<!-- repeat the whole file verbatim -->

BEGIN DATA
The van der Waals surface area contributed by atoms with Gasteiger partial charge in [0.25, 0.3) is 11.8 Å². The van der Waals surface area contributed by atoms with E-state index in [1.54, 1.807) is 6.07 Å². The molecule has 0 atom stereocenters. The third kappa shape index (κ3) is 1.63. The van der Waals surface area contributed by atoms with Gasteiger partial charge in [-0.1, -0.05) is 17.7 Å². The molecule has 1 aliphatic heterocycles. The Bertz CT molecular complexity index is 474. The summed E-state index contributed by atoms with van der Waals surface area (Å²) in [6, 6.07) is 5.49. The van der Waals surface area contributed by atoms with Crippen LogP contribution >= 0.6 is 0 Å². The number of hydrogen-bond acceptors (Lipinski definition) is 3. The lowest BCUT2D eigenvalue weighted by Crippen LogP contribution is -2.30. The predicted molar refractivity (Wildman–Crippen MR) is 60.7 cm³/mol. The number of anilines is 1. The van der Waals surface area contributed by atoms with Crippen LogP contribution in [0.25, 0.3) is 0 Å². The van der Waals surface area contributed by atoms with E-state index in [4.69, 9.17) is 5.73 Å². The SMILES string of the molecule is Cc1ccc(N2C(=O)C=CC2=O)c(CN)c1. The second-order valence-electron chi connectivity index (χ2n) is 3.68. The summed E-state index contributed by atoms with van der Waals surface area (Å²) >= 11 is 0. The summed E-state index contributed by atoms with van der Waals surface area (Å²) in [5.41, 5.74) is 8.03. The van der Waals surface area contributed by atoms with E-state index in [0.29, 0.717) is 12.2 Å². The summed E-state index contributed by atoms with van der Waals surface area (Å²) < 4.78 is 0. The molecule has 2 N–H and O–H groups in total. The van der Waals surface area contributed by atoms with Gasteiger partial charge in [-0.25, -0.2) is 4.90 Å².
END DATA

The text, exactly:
The van der Waals surface area contributed by atoms with Gasteiger partial charge in [0.25, 0.3) is 11.8 Å². The van der Waals surface area contributed by atoms with E-state index in [1.54, 1.807) is 6.07 Å². The molecule has 0 atom stereocenters. The third kappa shape index (κ3) is 1.63. The van der Waals surface area contributed by atoms with Gasteiger partial charge in [-0.1, -0.05) is 17.7 Å². The molecule has 1 aliphatic heterocycles. The Bertz CT molecular complexity index is 474. The summed E-state index contributed by atoms with van der Waals surface area (Å²) in [6, 6.07) is 5.49. The van der Waals surface area contributed by atoms with Crippen LogP contribution >= 0.6 is 0 Å². The number of hydrogen-bond acceptors (Lipinski definition) is 3. The lowest BCUT2D eigenvalue weighted by Crippen LogP contribution is -2.30. The predicted molar refractivity (Wildman–Crippen MR) is 60.7 cm³/mol. The number of anilines is 1. The van der Waals surface area contributed by atoms with Crippen LogP contribution in [0.25, 0.3) is 0 Å². The van der Waals surface area contributed by atoms with E-state index in [4.69, 9.17) is 5.73 Å². The SMILES string of the molecule is Cc1ccc(N2C(=O)C=CC2=O)c(CN)c1. The second-order valence-electron chi connectivity index (χ2n) is 3.68. The summed E-state index contributed by atoms with van der Waals surface area (Å²) >= 11 is 0. The summed E-state index contributed by atoms with van der Waals surface area (Å²) in [5.41, 5.74) is 8.03. The van der Waals surface area contributed by atoms with E-state index in [0.29, 0.717) is 12.2 Å². The summed E-state index contributed by atoms with van der Waals surface area (Å²) < 4.78 is 0. The molecule has 2 N–H and O–H groups in total. The van der Waals surface area contributed by atoms with Gasteiger partial charge in [-0.25, -0.2) is 4.90 Å².